Gómez (Ph.D. University of Texas at Austin) is a historian and Assistant Professor in the School of Justice and Social Inquiry at Arizona State University. He has published in Radical History Review, Latino Studies, Kalfou, African Identities. Dr. Gómez is completing a book titled , “With Dignity Intact”: Rainbow Coalitions, Control Units, and Struggles for Human Rights in the U.S. Federal Prison System, 1969-1974.
YoSoy132. In Spanish
Thursday, March 28, 2:40 PM, CO 214
Javier Riojas and Lucia Rodriguez.
Brown Bag with Teresa Henriques, Visiting Scholar in the Department of Sociology and CELASA
Tuesday, April 2, 11:45, KA 365
Henriques is the founder and director of the Improviso Theater Group at the Tomas Cabrera public school in the city of Faro, Portugal, where she has been teaching Philosophy and Theatre since 1985.
Chisme y Comida: Dating + Romantic Relationships
Wednesday, April 3, 6:00 - 7:30 PM, UC 411/412
An open forum for Chican@/Latin@ students and faculty to come together to build community and discuss life at USF, identity and chisme.
Thursday, March 21, 9:55 AM - 11:40AM, ED 103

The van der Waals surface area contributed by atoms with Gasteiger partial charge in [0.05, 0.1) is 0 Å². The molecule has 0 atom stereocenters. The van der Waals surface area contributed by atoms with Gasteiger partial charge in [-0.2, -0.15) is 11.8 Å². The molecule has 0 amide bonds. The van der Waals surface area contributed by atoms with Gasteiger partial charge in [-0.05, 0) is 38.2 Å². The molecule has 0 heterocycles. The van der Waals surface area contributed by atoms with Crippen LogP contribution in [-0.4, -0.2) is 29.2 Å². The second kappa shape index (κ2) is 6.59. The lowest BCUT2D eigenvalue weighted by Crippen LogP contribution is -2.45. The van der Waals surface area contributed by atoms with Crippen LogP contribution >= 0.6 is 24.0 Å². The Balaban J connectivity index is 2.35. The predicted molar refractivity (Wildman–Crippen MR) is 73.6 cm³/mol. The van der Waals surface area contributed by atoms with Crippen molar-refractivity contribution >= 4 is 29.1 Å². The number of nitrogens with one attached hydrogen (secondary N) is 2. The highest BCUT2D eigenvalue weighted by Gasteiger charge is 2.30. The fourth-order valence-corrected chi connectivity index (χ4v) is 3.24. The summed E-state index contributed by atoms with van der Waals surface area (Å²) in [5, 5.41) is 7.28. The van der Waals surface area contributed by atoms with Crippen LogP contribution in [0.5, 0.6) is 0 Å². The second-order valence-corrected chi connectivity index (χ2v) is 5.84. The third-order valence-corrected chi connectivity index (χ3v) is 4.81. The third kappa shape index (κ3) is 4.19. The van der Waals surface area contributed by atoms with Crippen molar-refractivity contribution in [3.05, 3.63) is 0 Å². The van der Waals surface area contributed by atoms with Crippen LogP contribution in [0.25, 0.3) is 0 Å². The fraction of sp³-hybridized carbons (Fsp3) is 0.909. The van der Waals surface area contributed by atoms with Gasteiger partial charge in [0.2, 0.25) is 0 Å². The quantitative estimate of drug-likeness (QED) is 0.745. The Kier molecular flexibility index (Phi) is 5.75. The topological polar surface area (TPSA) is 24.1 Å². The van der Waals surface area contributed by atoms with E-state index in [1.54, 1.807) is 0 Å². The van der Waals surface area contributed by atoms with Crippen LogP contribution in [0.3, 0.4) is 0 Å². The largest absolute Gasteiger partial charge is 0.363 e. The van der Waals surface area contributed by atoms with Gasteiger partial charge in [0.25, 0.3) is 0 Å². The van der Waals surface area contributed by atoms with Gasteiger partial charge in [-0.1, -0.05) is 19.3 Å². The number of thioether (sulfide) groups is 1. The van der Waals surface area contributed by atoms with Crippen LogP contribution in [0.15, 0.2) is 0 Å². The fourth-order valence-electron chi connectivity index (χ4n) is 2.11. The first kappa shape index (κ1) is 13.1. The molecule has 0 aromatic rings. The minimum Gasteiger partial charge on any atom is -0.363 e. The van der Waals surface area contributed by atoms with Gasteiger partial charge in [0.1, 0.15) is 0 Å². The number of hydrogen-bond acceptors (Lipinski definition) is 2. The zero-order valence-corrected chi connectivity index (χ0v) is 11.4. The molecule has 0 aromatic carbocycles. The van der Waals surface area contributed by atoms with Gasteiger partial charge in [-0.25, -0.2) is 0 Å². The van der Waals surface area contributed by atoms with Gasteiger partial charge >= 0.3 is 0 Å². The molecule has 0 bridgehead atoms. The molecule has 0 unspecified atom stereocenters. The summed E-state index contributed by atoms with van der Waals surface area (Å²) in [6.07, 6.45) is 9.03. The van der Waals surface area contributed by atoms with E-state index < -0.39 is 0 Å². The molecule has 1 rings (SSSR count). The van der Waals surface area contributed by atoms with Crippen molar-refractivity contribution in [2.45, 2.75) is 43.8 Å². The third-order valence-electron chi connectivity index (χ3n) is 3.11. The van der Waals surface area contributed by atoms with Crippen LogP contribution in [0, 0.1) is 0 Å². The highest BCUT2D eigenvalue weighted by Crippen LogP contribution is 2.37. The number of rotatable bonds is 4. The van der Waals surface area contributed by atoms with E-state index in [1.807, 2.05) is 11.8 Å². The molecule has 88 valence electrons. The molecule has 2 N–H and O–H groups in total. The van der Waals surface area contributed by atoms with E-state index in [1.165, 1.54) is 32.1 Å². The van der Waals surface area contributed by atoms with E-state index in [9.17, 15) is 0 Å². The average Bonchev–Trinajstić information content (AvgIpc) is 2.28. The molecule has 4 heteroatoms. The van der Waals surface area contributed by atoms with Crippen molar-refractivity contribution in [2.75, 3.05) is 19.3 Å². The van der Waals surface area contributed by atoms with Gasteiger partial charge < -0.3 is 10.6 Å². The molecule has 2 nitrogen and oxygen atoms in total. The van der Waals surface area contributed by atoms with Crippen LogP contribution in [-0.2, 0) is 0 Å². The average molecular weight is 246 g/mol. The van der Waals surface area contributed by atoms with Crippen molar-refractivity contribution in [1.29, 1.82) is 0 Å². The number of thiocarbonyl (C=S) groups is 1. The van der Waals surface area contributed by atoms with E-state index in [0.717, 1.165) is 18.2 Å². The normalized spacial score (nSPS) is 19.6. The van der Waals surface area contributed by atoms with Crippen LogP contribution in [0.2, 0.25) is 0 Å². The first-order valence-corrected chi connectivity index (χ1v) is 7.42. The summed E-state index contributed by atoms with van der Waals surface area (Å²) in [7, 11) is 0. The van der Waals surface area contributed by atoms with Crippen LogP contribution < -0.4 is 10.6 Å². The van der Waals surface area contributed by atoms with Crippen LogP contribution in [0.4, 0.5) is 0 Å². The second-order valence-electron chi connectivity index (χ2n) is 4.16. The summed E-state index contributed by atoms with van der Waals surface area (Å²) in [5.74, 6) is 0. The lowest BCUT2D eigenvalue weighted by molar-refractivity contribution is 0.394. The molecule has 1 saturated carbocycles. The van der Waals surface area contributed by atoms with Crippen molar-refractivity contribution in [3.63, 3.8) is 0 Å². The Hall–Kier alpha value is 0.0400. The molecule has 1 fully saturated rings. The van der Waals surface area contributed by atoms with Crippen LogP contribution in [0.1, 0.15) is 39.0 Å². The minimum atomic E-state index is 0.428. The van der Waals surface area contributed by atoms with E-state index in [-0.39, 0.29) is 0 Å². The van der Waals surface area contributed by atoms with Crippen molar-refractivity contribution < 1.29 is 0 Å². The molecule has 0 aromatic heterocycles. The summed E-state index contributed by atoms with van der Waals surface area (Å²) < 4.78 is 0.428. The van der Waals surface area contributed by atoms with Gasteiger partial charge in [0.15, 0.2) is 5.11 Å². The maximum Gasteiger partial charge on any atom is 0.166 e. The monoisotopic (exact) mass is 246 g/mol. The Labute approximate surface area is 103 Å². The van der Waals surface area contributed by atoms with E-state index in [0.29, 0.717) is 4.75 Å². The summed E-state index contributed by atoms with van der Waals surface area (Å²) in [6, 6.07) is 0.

Recipient of the 2009 Sundance Documentary Directing Award for her film “El General,” Almada’s most recent film “El Velador” premiered at New Directors/New Films and the Cannes' Directors' Fortnight. Almada has received the MacArthur, Guggenheim, USA Artists, Alpert and MacDowell fellowships. She graduated with a Masters in Fine Arts in photography from the Rhode Island School of Design and currently lives in Mexico City. Natalia Almada is the first Latina to win the prestigious MacArthur Fellow 2012.
Spring 2013 CELASA Lecture: Art, Gender and Conflict
Monday, March 4, 7PM , Studio Theater
Patricia Ariza is the President of the Colombian Theater Corporation and Director,
of Teatro La Candelaria, the first alternative theater group in Colombia. Her cultural
work empowers women and marginalized communities to counteract injustice and restore
Patricia Ariza answering student questions (1 of 3).
Patricia Ariza engaging the USF community (2 of 3).
Patricia Ariza presenting her work (3 of 3).
Global Women’s Rights Forum
March 4 - 7
Bag Lecture with Emma Fuentes (International and Multicultural Education)
Thursday, February 28, 11:45 AM, K-Hall 209
Carlson and Gloria Muñoz
Friday, March 1, 11:45, ED 201
Laura Carlsen is the Director of the Americas Program, based in Mexico City at www.cipamericas.org.
Muñoz is the author of "The Fire and the Word", a history of the Zapatista movement
and editor of books on the #YoSoy132 youth movement. They will be discussing the